A Day in Grass Valley
My family and I visited the Empire Mine State Park yesterday. There are very few times during the year that I can take photos of my family and not feel like a total nuisance. Mother's Day Weekend is one of those times. I love this park, and come here when I have some free time to myself. A variety of trees, flowers, and vintage rose bushes are scattered around the landscaped grounds and the Formal Gardens. This makes spring the perfect time to visit.
At the bottom-most level of the Formal Gardens, there is a pond filled with fish and lily pads. There are also lots of trails that I hoped my kids would follow. I figured that there would enough things to interest them and I could just follow and take some candid shots of them.
As candid as it gets, I guess
I told myself at the beginning of the day that I would not ask anyone to smile for me. My attempts to take natural looking shots were a major fail. I only managed to capture a handful of shots because my kids are onto me...they have been for a few years now. In any case, this is my family documentary at the Empire Mine State Park, 2017
A Brief History
The Empire Mine State Park is located in Grass Valley and is the site of one of the most profitable Gold Mines in California's history. When it closed in 1956, it had produced over 5.6 million ounces of gold.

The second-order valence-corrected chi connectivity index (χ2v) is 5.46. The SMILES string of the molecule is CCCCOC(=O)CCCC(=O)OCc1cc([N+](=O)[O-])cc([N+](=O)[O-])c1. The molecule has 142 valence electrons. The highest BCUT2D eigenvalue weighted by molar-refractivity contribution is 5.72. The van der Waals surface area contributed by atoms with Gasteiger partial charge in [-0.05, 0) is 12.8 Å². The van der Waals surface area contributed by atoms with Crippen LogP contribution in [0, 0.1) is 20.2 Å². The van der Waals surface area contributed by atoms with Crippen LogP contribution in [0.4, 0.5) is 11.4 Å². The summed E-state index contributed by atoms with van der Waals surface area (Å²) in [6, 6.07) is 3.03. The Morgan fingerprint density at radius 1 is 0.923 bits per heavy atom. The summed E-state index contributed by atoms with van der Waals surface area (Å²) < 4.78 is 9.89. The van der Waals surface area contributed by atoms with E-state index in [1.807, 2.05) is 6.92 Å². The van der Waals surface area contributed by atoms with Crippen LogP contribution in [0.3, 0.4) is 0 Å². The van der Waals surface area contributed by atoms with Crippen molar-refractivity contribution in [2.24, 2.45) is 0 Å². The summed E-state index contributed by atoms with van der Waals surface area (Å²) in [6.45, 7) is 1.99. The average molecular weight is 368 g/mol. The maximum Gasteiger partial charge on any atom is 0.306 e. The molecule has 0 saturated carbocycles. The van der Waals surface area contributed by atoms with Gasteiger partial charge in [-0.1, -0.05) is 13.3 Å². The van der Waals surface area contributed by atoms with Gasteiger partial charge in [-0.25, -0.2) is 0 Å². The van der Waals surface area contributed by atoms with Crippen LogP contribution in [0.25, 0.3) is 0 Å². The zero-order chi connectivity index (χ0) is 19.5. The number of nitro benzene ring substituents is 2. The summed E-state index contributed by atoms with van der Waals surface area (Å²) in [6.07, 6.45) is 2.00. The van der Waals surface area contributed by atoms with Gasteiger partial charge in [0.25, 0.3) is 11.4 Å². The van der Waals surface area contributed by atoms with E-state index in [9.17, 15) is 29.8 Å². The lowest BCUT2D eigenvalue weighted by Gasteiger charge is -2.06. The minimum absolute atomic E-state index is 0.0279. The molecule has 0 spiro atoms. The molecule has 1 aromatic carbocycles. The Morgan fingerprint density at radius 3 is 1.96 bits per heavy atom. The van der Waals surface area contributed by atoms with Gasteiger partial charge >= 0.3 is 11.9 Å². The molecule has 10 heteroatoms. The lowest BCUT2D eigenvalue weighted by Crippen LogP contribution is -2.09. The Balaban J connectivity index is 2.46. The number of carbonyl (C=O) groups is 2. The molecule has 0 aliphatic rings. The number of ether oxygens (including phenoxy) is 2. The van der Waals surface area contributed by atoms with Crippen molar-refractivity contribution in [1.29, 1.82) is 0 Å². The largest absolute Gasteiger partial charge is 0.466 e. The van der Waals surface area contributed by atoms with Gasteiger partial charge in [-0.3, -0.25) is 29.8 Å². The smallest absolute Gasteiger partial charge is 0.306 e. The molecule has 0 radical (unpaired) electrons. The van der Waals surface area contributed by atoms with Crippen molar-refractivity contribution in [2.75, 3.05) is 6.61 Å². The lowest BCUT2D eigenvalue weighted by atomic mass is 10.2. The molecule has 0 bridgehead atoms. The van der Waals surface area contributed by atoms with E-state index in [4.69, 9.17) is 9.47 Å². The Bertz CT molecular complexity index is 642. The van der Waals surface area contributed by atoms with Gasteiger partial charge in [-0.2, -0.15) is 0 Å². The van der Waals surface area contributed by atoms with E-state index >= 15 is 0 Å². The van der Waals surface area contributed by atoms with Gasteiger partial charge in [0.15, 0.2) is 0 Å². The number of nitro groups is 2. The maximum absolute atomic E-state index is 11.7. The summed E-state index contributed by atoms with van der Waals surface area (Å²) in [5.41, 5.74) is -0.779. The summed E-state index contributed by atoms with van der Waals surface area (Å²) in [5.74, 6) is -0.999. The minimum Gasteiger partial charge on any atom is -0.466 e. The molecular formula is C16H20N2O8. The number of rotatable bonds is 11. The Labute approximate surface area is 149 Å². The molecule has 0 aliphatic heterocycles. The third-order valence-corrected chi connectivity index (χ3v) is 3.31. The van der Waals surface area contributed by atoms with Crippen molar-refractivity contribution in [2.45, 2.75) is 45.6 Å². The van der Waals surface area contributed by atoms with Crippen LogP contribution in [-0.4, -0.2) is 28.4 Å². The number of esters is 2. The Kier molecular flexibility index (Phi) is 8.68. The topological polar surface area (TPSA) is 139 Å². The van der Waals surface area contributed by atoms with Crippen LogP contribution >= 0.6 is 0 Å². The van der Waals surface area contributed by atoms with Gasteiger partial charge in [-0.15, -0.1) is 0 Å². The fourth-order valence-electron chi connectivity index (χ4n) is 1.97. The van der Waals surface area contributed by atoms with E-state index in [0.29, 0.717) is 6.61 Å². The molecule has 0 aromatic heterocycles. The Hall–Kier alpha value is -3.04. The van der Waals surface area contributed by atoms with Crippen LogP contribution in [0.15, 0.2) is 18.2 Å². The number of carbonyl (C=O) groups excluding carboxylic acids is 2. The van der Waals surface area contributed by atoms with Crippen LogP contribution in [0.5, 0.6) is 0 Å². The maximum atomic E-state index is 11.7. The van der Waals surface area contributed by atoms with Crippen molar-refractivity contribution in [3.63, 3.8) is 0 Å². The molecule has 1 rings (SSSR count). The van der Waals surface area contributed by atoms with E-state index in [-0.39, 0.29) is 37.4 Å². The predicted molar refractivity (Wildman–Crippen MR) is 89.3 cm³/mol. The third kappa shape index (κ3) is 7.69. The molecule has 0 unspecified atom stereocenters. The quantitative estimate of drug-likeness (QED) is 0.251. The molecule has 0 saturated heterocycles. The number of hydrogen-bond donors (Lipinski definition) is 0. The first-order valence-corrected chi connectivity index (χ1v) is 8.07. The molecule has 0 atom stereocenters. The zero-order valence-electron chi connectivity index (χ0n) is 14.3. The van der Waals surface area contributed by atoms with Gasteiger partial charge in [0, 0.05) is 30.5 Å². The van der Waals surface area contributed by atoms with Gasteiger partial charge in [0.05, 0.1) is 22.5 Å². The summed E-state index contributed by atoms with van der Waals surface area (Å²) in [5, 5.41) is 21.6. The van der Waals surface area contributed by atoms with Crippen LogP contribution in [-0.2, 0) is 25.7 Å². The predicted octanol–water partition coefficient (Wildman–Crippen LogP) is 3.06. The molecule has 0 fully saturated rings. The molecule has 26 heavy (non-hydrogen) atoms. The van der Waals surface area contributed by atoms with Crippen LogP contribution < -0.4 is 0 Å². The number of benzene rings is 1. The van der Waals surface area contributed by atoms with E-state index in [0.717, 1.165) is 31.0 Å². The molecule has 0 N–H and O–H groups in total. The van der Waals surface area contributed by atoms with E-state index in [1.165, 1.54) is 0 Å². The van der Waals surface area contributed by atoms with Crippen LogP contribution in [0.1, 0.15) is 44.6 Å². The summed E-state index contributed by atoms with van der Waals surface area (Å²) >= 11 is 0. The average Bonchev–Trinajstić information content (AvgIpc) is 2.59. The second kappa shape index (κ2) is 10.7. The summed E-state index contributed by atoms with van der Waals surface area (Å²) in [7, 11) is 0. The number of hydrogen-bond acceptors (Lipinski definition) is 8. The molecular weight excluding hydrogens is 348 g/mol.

It started becoming profitable when William Bourn Sr. acquired control of the company from 1869 to 1874. His son, William Bourn, Jr., took over the mine's management in 1879. Bourn, Jr.'s cousin, George Starr is given credit for much of the mine's early success. Considered by many to be a mining genius, he worked his way up as a mucker in 1881 to superintendent in 1887. In 1928, Bourn sold the mine to Newmont Mining Corp. By the mid 1950s, gold mining proved to be unprofitable and the last water pumps were finally shut and removed in 1957. The California State Parks purchased it in 1974 and it is now a place where visitors can learn about one of the richest and longest operating gold mines in California. Many of the original buildings are maintained, including the Empire Cottage, the Clubhouse, the office buildings.
Wandering around the grounds, I like to imagine what it must have been like living there at the height of its gold mining glory. You can view one of the shafts that moved the rock, as well as the Hoist House, where men were raised from the various mine levels. A few of the buildings still hold the machinery that was used back then.
There are posters everywhere showing the condition of the mines, the men that labored there, and some of the mules that were used in the mines to pull the carts. What a life...
It's easy to think that gold mining is exciting and adventurous. In truth, I see that the first people who found gold were just lucky; most everyone who came after them never got the amount of success that they thought they would when they decided to chase the gold.